The Institute for Sustainable Philanthropy has launched a course to help fundraisers use insights from psychology to inform their communications and build a better donor experience.
The Certificate in Philanthropic Psychology is a 40-hour course of university style learning, hosted online by the Institute’s Professors Jen Shang and Adrian Sargeant.
Philanthropic psychology focuses on how donors’ actions make them feel, with the course aiming to teach a new perspective on the role of fundraising through exploring the concepts of identity and wellbeing, how people love others, and how to use this to make a deeper connection with donors and supporters and improve their experience.
Starting in January, course participants will attend virtual lectures given by the course team, undertake assigned readings, participate in group discussions and be encouraged to reflect on their own professional practice. There will also self-test quizzes to test learning and a practical 1500 word assignment at the end of the course for those who wish to gain the certificate.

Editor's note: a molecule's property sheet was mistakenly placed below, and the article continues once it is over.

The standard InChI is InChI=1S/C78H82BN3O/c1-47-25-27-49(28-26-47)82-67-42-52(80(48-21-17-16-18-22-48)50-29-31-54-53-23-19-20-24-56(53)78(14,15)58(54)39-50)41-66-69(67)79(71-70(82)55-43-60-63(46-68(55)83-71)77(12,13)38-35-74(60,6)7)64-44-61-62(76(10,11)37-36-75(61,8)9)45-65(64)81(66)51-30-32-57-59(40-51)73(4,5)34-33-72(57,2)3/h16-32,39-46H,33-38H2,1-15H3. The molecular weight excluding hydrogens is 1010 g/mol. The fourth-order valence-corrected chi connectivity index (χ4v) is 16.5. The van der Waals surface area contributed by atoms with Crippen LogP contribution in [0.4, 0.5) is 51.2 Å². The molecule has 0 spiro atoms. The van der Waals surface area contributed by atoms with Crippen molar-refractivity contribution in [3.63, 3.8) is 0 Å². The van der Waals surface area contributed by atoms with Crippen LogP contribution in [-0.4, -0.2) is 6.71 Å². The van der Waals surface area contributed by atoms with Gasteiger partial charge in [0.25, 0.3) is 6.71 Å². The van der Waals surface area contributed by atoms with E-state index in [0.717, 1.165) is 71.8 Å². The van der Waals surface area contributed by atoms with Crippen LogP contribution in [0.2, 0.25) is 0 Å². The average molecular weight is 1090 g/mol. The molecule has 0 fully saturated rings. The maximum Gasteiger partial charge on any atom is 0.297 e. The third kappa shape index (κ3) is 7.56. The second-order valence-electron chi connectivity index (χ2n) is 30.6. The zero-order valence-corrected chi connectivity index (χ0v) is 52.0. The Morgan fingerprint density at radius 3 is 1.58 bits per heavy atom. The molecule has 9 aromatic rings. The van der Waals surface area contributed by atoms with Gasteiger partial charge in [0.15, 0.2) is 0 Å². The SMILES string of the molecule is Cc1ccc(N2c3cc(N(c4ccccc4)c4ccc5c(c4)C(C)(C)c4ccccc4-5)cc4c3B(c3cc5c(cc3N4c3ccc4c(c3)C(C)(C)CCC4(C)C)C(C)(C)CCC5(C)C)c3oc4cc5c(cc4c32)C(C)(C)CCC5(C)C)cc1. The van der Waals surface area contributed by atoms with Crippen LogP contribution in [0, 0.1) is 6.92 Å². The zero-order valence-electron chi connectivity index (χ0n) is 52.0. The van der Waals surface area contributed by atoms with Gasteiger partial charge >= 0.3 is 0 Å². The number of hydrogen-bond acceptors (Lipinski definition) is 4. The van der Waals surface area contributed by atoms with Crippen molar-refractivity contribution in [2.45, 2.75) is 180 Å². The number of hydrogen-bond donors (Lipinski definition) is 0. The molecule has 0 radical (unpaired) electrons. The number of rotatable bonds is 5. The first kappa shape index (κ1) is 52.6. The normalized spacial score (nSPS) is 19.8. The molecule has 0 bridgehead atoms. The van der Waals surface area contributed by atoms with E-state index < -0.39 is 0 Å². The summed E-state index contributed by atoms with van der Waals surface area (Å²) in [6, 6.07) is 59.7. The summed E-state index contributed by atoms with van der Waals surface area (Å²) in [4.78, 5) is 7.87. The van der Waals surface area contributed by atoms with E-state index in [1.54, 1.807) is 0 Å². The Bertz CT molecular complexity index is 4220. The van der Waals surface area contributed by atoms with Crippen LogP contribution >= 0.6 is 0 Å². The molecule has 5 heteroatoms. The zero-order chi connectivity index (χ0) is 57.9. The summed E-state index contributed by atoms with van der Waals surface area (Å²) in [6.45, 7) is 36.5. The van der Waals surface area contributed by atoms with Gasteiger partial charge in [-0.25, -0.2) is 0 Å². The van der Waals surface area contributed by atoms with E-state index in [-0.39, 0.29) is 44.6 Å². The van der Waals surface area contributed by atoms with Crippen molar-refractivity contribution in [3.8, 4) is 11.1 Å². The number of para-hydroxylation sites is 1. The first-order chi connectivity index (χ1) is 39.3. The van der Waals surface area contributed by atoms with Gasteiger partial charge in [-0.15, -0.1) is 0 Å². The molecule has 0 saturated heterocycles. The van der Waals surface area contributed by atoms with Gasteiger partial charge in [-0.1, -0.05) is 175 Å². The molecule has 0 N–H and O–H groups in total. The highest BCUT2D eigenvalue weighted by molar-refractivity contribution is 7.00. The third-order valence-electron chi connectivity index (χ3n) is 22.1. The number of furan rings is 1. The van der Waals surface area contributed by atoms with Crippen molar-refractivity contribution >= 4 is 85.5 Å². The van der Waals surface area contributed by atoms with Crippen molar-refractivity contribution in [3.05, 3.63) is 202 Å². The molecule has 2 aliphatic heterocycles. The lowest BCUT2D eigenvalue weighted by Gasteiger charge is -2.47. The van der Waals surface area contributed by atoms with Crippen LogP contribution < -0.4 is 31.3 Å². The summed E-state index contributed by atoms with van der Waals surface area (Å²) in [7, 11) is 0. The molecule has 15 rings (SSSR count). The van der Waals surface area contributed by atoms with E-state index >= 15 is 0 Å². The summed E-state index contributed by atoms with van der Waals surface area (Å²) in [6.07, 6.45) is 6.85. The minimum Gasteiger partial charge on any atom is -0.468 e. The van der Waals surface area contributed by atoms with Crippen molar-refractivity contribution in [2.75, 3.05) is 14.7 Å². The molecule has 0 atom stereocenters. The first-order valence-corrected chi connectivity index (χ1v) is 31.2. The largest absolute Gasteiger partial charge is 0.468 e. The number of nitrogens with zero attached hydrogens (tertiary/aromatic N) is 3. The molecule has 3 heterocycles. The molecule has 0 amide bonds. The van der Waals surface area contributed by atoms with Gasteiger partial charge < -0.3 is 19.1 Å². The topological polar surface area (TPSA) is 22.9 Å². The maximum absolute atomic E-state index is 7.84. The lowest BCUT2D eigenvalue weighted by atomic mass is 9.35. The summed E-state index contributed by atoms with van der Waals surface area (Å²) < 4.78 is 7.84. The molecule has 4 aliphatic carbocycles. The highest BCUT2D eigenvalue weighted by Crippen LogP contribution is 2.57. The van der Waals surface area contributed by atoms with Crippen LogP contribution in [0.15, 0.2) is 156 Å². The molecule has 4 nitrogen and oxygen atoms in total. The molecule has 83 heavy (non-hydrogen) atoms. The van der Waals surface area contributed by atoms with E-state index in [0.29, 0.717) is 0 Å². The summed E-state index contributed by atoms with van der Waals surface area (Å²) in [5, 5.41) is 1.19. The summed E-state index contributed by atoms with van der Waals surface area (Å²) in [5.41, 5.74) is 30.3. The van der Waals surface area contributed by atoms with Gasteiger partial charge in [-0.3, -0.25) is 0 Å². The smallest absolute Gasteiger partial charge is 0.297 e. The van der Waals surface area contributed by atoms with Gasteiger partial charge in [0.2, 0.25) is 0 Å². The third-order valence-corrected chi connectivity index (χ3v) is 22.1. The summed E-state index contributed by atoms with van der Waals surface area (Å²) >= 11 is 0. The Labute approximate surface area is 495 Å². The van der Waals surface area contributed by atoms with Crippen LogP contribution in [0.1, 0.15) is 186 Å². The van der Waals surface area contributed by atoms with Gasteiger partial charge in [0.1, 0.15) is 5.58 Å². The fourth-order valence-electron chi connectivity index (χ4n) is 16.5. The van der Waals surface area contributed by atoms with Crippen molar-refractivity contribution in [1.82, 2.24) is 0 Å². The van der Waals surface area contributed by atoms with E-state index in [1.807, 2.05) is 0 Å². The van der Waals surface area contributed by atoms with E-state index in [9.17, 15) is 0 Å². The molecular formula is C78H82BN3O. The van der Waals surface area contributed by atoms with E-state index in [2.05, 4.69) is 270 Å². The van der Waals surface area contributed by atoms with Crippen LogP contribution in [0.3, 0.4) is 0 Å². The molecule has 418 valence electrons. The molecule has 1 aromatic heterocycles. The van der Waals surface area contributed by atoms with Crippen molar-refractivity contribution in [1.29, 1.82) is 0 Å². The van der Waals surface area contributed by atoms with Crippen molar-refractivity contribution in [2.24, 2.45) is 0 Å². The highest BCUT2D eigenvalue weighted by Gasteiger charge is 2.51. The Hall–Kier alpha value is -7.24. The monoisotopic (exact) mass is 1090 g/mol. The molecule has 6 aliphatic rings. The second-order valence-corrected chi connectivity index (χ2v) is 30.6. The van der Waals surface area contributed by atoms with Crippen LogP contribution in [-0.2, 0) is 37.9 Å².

The course is structured as follows:
Week 1: What is Philanthropic Psychology and what value can the study of it offer fundraisers?
Week 2: How can we define love in giving?
Week 3: Who are your donors? How does people’s sense of who they are drive giving?
Week 4: How does giving contribute to donors’ personal sense of wellbeing and how can we boost this?
Week 5: What is the best way to talk to your donors in order to grow their capacity to love others?
Week 6: How can you translate this knowledge into the design of a donor journey for your organisation, including thank-you communications, newsletters, upgrades and appeals?
Week 7: How can you double, triple and quadruple giving as a consequence?
Week 8: How does this way of thinking make a difference in how you think about your role as a fundraiser?
The first class will begin on 13 January, and will be available four times a year.